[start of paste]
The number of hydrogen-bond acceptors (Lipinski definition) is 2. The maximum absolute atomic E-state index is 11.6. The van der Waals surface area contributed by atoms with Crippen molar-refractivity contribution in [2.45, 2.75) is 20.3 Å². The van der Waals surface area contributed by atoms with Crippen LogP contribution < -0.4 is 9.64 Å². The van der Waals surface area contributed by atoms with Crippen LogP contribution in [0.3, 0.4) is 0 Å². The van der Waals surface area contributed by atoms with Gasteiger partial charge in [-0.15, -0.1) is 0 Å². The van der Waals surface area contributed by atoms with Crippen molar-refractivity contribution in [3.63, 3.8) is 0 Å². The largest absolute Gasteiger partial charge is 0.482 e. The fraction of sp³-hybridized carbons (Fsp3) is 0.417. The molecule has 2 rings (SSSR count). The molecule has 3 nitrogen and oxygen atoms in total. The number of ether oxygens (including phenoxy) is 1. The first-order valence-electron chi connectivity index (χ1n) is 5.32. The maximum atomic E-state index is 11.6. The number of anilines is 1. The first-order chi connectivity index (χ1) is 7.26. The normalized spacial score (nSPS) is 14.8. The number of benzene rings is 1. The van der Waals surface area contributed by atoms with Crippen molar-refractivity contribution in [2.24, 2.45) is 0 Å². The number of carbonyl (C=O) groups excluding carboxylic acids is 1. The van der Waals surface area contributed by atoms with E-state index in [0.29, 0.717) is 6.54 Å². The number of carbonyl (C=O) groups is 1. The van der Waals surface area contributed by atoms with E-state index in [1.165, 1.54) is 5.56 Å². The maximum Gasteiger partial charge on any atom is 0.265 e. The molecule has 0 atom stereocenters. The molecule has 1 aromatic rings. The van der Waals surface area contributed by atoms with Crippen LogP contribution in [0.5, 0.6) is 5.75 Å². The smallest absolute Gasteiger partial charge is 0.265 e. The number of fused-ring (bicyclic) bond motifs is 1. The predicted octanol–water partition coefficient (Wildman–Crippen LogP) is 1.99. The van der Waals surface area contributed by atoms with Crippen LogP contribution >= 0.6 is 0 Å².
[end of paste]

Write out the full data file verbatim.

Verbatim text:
The number of hydrogen-bond acceptors (Lipinski definition) is 2. The maximum absolute atomic E-state index is 11.6. The van der Waals surface area contributed by atoms with Crippen molar-refractivity contribution in [2.45, 2.75) is 20.3 Å². The van der Waals surface area contributed by atoms with Crippen LogP contribution < -0.4 is 9.64 Å². The van der Waals surface area contributed by atoms with Crippen LogP contribution in [0.3, 0.4) is 0 Å². The van der Waals surface area contributed by atoms with Gasteiger partial charge in [-0.15, -0.1) is 0 Å². The van der Waals surface area contributed by atoms with Crippen molar-refractivity contribution in [3.63, 3.8) is 0 Å². The largest absolute Gasteiger partial charge is 0.482 e. The fraction of sp³-hybridized carbons (Fsp3) is 0.417. The molecule has 2 rings (SSSR count). The molecule has 3 nitrogen and oxygen atoms in total. The number of ether oxygens (including phenoxy) is 1. The first-order valence-electron chi connectivity index (χ1n) is 5.32. The maximum atomic E-state index is 11.6. The number of anilines is 1. The first-order chi connectivity index (χ1) is 7.26. The normalized spacial score (nSPS) is 14.8. The number of benzene rings is 1. The van der Waals surface area contributed by atoms with Crippen molar-refractivity contribution in [2.24, 2.45) is 0 Å². The number of carbonyl (C=O) groups excluding carboxylic acids is 1. The van der Waals surface area contributed by atoms with E-state index in [0.29, 0.717) is 6.54 Å². The number of carbonyl (C=O) groups is 1. The van der Waals surface area contributed by atoms with E-state index in [1.165, 1.54) is 5.56 Å². The maximum Gasteiger partial charge on any atom is 0.265 e. The molecule has 0 atom stereocenters. The molecule has 1 aromatic rings. The van der Waals surface area contributed by atoms with Crippen LogP contribution in [0.5, 0.6) is 5.75 Å². The smallest absolute Gasteiger partial charge is 0.265 e. The number of fused-ring (bicyclic) bond motifs is 1. The predicted octanol–water partition coefficient (Wildman–Crippen LogP) is 1.99. The van der Waals surface area contributed by atoms with Crippen LogP contribution >= 0.6 is 0 Å².